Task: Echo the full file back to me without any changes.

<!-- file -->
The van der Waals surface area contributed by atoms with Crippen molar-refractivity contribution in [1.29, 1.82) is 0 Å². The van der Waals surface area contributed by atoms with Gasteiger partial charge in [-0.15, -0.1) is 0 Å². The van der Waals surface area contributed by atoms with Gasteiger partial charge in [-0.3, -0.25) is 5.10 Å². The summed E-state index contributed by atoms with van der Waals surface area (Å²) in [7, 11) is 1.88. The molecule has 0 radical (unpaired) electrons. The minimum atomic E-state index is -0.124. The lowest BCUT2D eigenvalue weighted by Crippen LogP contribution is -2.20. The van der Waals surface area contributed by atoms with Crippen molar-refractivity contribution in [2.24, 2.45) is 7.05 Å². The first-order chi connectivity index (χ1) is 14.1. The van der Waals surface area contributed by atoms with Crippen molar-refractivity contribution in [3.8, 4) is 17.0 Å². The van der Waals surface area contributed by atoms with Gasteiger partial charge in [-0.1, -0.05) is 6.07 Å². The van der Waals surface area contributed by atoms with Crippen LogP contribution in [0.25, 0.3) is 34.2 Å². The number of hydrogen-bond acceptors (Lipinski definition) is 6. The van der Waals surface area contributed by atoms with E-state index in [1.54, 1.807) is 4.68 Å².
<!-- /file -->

The van der Waals surface area contributed by atoms with Crippen molar-refractivity contribution in [1.29, 1.82) is 0 Å². The van der Waals surface area contributed by atoms with Gasteiger partial charge in [-0.15, -0.1) is 0 Å². The van der Waals surface area contributed by atoms with Gasteiger partial charge in [-0.3, -0.25) is 5.10 Å². The summed E-state index contributed by atoms with van der Waals surface area (Å²) in [7, 11) is 1.88. The molecule has 0 radical (unpaired) electrons. The minimum atomic E-state index is -0.124. The lowest BCUT2D eigenvalue weighted by Crippen LogP contribution is -2.20. The van der Waals surface area contributed by atoms with Crippen molar-refractivity contribution in [2.24, 2.45) is 7.05 Å². The first-order chi connectivity index (χ1) is 14.1. The van der Waals surface area contributed by atoms with Crippen molar-refractivity contribution in [3.8, 4) is 17.0 Å². The van der Waals surface area contributed by atoms with Gasteiger partial charge in [-0.1, -0.05) is 6.07 Å². The van der Waals surface area contributed by atoms with Crippen LogP contribution in [0.25, 0.3) is 34.2 Å². The number of hydrogen-bond acceptors (Lipinski definition) is 6. The van der Waals surface area contributed by atoms with E-state index in [1.54, 1.807) is 4.68 Å².